Tuesday, March 18, 2008

Mortgage Troubles Concentrated, Not Widespread

The Mortgage Bankers Association recently released mortgage delinquency and foreclosure data at the state level for the fourth quarter 2007. As the maps above show, most of the delinquency and foreclosure troubles are concentrated in 12 states for each category.

For serious delinquencies, the states with the biggest problems are
Michigan (8.97%), Indiana (8.35%), Florida (7.47%) and Nevada (6.53%), compared to the national average of 5.82%. Some of the states with the lowest delinquency rates include Wyoming (3.1%), Montana (3.2%) and Washington (3.2%).

States with the highest foreclosure start rates include Nevada (1.54%), Florida (1.46%) and Michigan (1.29%), and states with the lowest rates include Montana (.27%) and Wyoming (.29%), compared to the national average of .83%.

Comment: The worst of the mortgage delinquency and foreclosure troubles seem to be pretty concentrated in a small number of states (Nevada, Florida, Michigan, Ohio and Indiana), while the rest of the country is probably at normal levels for delinquencies and foreclosures. The data and maps above suggest that delinquency and foreclosure problems are certainly not as widespread of a problem as many think.


At 3/19/2008 7:07 AM, Anonymous Anonymous said...

The 12 states highlighted on map 1 account for about 40% of the U.S. population. If by concentrated, not widespread, you mean less than 50%, then technically you are correct. Just slightly reduce the lower bound of the middle grouping on map 1 and the picture would be different.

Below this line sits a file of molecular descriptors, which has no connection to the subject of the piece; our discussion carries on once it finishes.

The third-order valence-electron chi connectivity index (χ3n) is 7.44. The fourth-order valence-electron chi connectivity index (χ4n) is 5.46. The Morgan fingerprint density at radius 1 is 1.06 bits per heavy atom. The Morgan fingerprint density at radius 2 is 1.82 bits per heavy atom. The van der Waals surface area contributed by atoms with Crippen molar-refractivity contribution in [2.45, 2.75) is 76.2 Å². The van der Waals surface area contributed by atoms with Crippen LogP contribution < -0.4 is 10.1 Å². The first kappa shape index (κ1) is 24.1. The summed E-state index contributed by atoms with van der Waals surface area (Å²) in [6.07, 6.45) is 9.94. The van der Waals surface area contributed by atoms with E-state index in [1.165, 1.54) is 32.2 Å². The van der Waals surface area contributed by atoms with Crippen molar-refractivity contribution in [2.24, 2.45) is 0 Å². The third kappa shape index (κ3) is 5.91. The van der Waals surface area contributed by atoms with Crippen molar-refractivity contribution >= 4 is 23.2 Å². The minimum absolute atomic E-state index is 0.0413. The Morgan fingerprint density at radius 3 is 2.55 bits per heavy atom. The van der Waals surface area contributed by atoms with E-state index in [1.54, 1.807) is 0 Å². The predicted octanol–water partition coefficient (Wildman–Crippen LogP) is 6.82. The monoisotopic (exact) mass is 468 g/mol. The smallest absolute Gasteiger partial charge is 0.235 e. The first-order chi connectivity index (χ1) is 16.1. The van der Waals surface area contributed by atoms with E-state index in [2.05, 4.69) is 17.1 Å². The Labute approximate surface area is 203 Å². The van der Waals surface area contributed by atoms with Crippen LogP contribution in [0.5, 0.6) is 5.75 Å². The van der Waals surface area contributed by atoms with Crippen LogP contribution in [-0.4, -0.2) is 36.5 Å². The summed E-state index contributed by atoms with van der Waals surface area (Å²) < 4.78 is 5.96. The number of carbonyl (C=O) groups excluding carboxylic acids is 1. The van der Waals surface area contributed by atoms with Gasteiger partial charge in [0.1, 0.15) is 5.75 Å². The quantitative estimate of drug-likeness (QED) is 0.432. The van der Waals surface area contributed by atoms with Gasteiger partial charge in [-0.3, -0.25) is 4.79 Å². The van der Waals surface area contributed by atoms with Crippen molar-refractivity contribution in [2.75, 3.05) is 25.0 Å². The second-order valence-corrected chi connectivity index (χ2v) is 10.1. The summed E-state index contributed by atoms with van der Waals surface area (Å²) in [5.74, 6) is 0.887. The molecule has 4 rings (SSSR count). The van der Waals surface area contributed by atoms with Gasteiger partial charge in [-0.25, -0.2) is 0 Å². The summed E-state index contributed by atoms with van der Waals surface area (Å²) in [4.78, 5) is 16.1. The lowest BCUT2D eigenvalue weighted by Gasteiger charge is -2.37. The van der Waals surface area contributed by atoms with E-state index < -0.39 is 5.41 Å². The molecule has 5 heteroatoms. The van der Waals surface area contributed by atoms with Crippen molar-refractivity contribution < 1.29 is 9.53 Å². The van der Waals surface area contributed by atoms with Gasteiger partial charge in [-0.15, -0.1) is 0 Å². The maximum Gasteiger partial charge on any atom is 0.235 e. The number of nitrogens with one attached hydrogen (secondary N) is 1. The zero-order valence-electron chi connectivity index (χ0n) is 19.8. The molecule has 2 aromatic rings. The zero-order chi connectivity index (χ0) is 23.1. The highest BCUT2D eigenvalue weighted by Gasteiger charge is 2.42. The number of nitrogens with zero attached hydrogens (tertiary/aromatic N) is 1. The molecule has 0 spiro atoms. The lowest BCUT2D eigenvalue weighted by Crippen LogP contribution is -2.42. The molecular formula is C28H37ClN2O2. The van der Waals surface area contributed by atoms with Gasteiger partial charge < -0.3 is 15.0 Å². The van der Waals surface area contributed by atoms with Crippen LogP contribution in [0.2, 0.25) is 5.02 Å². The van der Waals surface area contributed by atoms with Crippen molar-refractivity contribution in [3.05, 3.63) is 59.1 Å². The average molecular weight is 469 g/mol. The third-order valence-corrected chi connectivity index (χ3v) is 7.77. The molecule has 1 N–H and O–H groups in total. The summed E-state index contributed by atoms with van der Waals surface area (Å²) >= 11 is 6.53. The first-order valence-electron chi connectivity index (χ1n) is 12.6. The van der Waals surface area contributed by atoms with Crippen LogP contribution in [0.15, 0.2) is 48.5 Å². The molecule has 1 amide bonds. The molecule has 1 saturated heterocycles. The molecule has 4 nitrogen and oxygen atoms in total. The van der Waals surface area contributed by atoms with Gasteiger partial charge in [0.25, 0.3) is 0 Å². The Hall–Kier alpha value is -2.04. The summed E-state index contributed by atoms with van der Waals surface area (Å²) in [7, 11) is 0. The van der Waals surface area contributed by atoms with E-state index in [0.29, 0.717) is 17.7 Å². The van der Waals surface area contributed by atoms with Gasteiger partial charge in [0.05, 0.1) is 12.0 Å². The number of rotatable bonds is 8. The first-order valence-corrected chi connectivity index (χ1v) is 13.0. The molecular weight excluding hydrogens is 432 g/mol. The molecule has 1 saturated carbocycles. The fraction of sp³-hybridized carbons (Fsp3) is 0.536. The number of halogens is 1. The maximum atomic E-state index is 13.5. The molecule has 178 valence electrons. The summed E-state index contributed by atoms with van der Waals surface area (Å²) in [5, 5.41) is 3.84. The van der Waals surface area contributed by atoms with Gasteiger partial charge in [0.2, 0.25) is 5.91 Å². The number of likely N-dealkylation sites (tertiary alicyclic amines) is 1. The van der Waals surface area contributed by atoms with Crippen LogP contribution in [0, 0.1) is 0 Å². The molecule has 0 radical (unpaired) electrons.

Query: Why did the Mortgage Bankers Association prepare the groupings in the way that they did? It wouln't be spin, would it?

At 3/19/2008 7:25 AM, Anonymous Anonymous said...

Any idea why Las Vegas is doing so poorly?

At 3/19/2008 1:00 PM, Blogger Grouchy Chris said...

How is it that in Map 1, the Upper Peninsula is still part of Michigan, but by Map 3, it has seceded?

At 3/19/2008 3:22 PM, Anonymous Anonymous said...

It should be noted that these stats come from incomplete data.

The real picture may be better or worse than portrayed.

At 3/19/2008 5:55 PM, Anonymous Anonymous said...

Anon. 7:07,

What you are suggesting is that all of the residents of these 12 states are having mortgage problems ie. 40% of the U.S. population.

We know that foreclosure are around 8.75% of all borrowers from a previous post. How do you get from 8.75% to 40% of the American population?

And the banks the ones doing the spinning...right!

At 3/20/2008 5:59 AM, Anonymous Anonymous said...

Anon 5:55,

No, I didn't suggest that. Your ideology is trumping your reading comprehension.

Perry is asserting that mortgage troubles are concentrated geographically (otherwise why use a map), not widespread. The troubles are concentrated in 12 states but 40% of the US population resides in those states.

I don't have the raw data to determine why the 3 groupings for delinquency and foreclosure rates were tabulated at specific break points to 2 decimal points. Seems a tad suspicious to me. The MBA is a trade/lobbying association; it will spin (massage the data) for its members.

At 3/20/2008 7:46 AM, Anonymous Anonymous said...

Click here for a Q4.07 Wall Street Journal delinquency analysis by metropolitan area.

At 3/20/2008 10:33 PM, Anonymous Anonymous said...

Yeah...and the credit crisis is concentrated. Facts are so inconvenient when you believe something else. Reverse engineering.


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